7       7            tap              other 2147483647          0
     8       8            gre             tunnel 2147483647          0
     9       9           ipip             tunnel 2147483647          0
    10      10           pime             tunnel 2147483647          0
    11      11           pimd             tunnel 2147483647          0
    12      12           mtun             tunnel 2147483647          0
    21      21      lo0.16384   softwareLoopback 2147483647          0
    22      22      lo0.16385   softwareLoopback 2147483647          0
   248     248      lo0.32768   softwareLoopback          0          0
   501     501            pp0              other       1532          0
   502     502            irb              other       1514          0
   503     503            st0              other       9192          0
   504     504           ppd0             tunnel 2147483647  800000000
   505     505           ppe0             tunnel 2147483647  800000000
   506     506           vlan     ethernetCsmacd       1518 1000000000
   507     507       ge-0/0/0     ethernetCsmacd       1514 1000000000
   508     508       ge-0/0/1     ethernetCsmacd       1514 1000000000
   509     509     ge-0/0/0.0        propVirtual       1500 1000000000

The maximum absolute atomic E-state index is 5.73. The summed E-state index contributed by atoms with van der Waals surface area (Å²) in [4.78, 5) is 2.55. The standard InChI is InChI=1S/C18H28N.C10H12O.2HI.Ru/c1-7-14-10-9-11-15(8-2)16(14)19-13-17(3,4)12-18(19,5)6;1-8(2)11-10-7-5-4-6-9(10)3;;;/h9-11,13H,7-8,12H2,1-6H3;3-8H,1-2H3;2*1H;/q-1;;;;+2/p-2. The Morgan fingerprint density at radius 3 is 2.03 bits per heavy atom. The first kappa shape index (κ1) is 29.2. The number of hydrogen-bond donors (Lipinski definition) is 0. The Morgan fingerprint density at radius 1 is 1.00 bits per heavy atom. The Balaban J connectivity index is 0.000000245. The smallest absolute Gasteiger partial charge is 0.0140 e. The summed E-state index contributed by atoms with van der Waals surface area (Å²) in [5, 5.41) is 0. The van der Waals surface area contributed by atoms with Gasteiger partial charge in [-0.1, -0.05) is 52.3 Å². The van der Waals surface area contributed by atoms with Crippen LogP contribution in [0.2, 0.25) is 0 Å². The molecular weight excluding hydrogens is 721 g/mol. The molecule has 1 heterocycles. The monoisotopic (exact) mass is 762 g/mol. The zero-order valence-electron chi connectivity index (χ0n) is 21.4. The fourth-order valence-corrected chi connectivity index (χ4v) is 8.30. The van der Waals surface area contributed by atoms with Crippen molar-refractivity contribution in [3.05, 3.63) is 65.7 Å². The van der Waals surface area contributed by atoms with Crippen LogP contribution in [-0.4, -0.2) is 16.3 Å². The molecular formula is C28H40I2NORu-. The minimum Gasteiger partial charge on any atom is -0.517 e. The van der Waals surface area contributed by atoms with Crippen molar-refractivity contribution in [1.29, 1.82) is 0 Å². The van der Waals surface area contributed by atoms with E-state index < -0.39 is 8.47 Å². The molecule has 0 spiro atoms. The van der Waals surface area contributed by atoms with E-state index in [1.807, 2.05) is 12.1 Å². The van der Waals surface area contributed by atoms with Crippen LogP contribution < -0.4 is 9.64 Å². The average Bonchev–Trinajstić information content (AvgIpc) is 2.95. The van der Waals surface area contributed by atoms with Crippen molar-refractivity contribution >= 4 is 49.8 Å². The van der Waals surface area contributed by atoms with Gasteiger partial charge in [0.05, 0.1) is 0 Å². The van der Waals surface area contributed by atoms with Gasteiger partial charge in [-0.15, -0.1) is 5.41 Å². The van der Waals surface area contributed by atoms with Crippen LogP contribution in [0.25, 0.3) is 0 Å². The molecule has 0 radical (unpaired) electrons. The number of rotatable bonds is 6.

516     516       sp-0/0/0              other       9192  800000000
   517     517       gr-0/0/0             tunnel 2147483647  800000000
   518     518       ip-0/0/0             tunnel 2147483647  800000000
   519     519      lsq-0/0/0 pppMultilinkBundle       1504  622080000
   520     520     sp-0/0/0.0        propVirtual       9192  800000000
   521     521       mt-0/0/0             tunnel 2147483647  800000000
   522     522       lt-0/0/0             tunnel 2147483647  800000000
   523     523 sp-0/0/0.16383        propVirtual       9192  800000000
   524     524     ge-0/0/1.0        propVirtual       1500 1000000000

[...]

Now we tell the agent to poll it and to use the value of the ifDescr column as tag, so we can differentiate the ports:

init_config:
#    #You can specify an additional folder for your custom mib files (python format)
#    mibs_folder: /path/to/your/mibs/folder
#    ignore_nonincreasing_oid: False

instances:

  - ip_address: 192.168.33.10
    port: 161
    community_string: public
    tags:
      - rack_1

    metrics:
  #     # If it's just a scalar, you can specify by OID and name it
      - OID: 1.3.6.1.2.1.1.7
        name: sysServices
  #     # You can also query a table and specify
  #     #   - which columns to report as value (symbols)
  #     #   - which columns / indexes to use as tags (metric_tags)
      - MIB: IF-MIB
        table: ifTable
        symbols:
          - ifInOctets
          - ifOutOctets
        metric_tags:
          - tag: interface
            column: ifDescr

Note that the column name must be present in the output of snmptable.

Now we restart the agent and we make sure that the check is collecting metrics, it can take up to 1 minute to update:


$ sudo service datadog-agent info

===================
Collector (v 5.4.2)
===================

[...]

    snmp
    ----
      - instance #0 [OK]
      - Collected 61 metrics, 0 events & 2 service checks
[...]

In the Metrics Explorer or a dashboard, we can plot snmp.ifInOctets, filter by device and break it down by port, cf screenshot.